BY GABE HERMAN | Retail business on Bleecker Street has been struggling for many years now, but there are some independent stores that are hanging on and trying to keep Greenwich Village’s neighborhood feel alive.
One such shop is Inaya, a jewelry store at 215 West 10th St., just a few doors east of Bleecker Street. It was started by sisters Inna and Anyuta Zelikson, who design the jewelry themselves.
The sisters came to New York with their parents in 1991 as political refugees from Belarus. They started this business 17 years ago by taking their products to local fairs and markets, and have now been at the West 10th Street location nearly 13 years. There is also a second location in Grand Central Terminal.
Inna recalled that when the store first opened in the Village, there were still many small businesses in the area and a relaxed vibe.
“With some time, everyone has left,” she said, noting that big brands came in and then left soon after. “This is a neighborhood. It’s not Fifth Avenue.”
The influx of big brands led to increased property taxes, Inna said, and customers left the area as more retailers closed up shop.
“Unfortunately, people don’t realize there are still shops here that are independently owned,” Inna said. She noted that the store has struggled and is trying to hold on. “But we’re still here and we love it. Things have changed and we’re hoping they will change back, or at least for the better.”
Inna said she would rather not complain, and instead focus on the positives of having the store.
“I’m happy,” she said, “I get to do what I love. We get to create.”
Inna and Anyuta design the store’s jewelry, which puts out three or four collections every year. Right now, they are gearing up for their holiday offerings.
The store uses high-quality, natural materials, including gold, silver, gemstones and special one-of-a-kind pieces that can be carved ruby or precious pearl. The store’s name was recently changed from Innasense to Inaya, which is a combination of the two sisters’ names.
The store is a small space, and it has enough of a customer following to stay in the area, Inna said. Some people will tell her they’re surprised that the shop is still there. “I thank them,” she said, “and say, ‘it’s because you keep coming back.’”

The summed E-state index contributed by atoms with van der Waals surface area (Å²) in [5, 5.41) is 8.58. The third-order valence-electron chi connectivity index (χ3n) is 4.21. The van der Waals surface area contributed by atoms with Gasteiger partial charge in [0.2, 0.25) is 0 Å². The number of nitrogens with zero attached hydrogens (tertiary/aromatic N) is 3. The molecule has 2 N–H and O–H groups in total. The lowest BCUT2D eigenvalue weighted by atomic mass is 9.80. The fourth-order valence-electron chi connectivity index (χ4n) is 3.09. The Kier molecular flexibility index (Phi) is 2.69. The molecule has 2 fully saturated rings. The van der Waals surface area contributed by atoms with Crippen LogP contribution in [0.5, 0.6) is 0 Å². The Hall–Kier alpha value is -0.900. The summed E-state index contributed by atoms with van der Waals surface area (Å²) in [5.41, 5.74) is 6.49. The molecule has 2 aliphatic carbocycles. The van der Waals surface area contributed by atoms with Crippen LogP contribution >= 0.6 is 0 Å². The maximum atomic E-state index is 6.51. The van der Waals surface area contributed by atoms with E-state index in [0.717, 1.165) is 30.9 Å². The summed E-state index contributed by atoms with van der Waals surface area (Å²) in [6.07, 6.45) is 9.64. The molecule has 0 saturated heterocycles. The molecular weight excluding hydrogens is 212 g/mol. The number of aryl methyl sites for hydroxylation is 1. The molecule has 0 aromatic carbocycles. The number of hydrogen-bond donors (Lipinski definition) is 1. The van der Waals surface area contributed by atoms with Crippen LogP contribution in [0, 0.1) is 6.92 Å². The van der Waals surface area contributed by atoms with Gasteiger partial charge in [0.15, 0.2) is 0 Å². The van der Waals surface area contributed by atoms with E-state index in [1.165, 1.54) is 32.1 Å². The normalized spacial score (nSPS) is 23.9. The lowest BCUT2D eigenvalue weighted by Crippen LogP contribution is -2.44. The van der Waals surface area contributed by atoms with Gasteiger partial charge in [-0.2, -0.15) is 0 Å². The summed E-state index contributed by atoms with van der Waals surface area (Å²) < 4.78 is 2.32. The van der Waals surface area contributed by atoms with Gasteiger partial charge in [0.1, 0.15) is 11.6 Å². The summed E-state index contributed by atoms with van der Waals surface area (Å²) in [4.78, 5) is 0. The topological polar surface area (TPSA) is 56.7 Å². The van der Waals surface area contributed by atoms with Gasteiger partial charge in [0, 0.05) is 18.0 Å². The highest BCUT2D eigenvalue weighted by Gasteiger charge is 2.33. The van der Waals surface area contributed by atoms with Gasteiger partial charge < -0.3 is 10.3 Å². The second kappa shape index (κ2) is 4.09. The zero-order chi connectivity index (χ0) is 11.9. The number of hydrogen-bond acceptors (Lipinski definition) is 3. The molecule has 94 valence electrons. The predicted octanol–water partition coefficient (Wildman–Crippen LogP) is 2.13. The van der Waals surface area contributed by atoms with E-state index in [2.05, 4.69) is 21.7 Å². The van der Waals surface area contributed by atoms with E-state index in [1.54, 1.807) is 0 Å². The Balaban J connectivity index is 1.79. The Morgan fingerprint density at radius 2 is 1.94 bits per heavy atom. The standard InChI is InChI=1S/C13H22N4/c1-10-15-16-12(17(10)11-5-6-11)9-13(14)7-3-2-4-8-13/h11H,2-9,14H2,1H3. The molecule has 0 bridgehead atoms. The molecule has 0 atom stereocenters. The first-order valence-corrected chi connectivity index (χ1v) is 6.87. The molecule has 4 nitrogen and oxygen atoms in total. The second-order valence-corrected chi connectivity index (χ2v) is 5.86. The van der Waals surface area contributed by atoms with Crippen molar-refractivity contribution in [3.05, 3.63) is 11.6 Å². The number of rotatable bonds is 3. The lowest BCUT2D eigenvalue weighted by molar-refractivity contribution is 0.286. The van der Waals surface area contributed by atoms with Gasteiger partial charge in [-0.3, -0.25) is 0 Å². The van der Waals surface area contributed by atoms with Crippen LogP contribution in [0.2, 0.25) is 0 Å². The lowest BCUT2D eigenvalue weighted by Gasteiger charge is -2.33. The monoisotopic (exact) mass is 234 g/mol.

“I love this area,” Inna said of the Village. “It still has the neighborhood vibe. I see kids growing up, I hug my mailman. Every day it’s great.”
While the Grand Central location gets very busy, Inna said it’s a treat to work in the Village shop, where the pace is mellow and she can spend more time with customers. “We try to help people find the perfect thing,” she said.
Inna makes sure to support other local businesses too. “I try to leave as much of my money here as I can, because the neighborhood needs it,” she said.
Surviving at the Village location remains a struggle, and Inna described the 12 years there as a rollercoaster ride. Two years ago, they sisters decided they had to leave, and it felt awful, Inna recalled. “It was like losing your home,” she said.
But they were able to reach a deal with their landlord to stay. Inna said they are lucky to have a decent landlord. Their property tax is basically the same as the rent, but she said the landlord said they could just pay the rent, which allowed them to stay.
“It’s a major issue,” Inna said of the high property taxes. “Speaking to owners, it’s truly something that can do a business in.” She added, “It doesn’t seem like it’s a fair system. There has to be a better way.”
The store’s lease is up in two years, and the future is uncertain. “The hope is to stay,” Inna said, “but that means a lot of things have to happen. People have to see us and we have to be able to afford the rent.”
“People should come see us because we’re women-owned, we’re immigrants,” said Inna. “We truly love what we do and we’re thrilled to be part of this amazing city, and contribute to its diversity and creativity.”
Inna added about staying in the Village, “We have a spirit and fight for things, and we’ll keep doing that as long as we can.”